In the push to bring high-speed Internet to the classroom, Evan Marwell sees strong positive trends.
“When we started, there were just over 4 million kids in this country with access to the high-speed broadband they needed. As of last July, we were up to 35 million kids who have access in school. That is unbelievable momentum,” said Marwell, the founder and CEO of the broadband advocacy group EducationSuperHighway.
By his reckoning, some 2.4 million teachers in 70,000 schools are now achieving a minimum Wi-Fi speed goal of 100 kilobytes per second per student.
Marwell’s organization drew national attention to its effort through its SchoolSpeedTest. By sampling broadband access in 30 states, organizers were able to demonstrate that two-thirds of school districts in the United States — representing 40 million students — needed Internet connectivity upgrades. At least 42 governors have pledged to upgrade their infrastructure as a result.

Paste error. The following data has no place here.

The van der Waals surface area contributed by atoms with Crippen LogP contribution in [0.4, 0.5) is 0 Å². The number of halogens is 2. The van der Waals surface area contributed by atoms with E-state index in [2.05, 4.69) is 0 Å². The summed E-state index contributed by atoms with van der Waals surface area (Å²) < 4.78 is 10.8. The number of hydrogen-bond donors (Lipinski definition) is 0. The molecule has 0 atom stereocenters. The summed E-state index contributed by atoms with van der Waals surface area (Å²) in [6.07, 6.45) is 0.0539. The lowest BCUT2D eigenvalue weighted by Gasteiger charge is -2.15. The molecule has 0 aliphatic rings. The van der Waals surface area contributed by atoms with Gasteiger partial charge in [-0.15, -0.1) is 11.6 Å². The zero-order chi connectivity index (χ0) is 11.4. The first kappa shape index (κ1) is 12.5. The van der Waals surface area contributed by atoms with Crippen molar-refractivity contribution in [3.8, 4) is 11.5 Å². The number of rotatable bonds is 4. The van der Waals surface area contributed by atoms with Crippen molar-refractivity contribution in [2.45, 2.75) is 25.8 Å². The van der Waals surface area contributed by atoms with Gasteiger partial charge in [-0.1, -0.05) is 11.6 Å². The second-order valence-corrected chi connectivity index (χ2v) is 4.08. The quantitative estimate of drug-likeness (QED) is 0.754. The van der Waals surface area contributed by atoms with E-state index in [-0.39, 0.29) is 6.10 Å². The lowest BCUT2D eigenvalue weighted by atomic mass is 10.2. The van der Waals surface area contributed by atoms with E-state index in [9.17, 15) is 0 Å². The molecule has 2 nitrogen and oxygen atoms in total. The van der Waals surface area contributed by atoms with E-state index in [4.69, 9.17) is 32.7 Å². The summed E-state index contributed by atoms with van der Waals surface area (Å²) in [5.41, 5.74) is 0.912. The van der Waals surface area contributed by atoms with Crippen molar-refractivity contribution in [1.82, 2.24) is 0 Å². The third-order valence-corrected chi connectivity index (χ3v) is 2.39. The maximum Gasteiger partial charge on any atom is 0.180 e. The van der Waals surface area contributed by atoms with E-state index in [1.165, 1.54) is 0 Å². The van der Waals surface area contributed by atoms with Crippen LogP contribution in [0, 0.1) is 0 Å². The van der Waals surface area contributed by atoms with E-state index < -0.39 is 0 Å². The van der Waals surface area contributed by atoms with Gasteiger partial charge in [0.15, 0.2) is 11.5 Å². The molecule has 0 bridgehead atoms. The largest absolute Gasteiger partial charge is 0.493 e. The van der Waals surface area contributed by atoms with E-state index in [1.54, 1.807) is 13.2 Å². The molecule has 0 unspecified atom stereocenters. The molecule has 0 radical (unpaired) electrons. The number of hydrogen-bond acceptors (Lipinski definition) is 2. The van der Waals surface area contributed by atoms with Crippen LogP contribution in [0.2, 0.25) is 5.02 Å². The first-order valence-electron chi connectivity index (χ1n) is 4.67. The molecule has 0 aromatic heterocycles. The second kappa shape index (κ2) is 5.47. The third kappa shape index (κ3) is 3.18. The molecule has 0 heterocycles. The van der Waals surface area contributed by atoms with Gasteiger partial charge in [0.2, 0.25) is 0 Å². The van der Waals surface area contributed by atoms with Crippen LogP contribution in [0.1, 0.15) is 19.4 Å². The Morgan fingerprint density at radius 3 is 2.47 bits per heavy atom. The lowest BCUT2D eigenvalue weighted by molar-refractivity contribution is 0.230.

Why make broadband a mission? As Marwell sees it, Internet access is the great leveler for education. “When you look at the teaching and learning that is being done today, if you don’t have access to quality broadband, you are clearly at a disadvantage,” he said. “It brings experiences to the classroom that kids otherwise wouldn’t have, and it brings all kinds of new learning modalities. This is the future of education, and if you don’t have good broadband, you’re going to be left behind.”
The push for broadband has been successful, he said, because unlike so many other issues and challenges in education, Internet access seems so fixable. “There are not a lot of problems that have such a finite endpoint,” Marwell explained. “In this case, we didn’t have to invent new technology. It was just about figuring out who needed to be upgraded and how we could get them upgraded at a price they could afford. People see that as doable.” — Adam Stone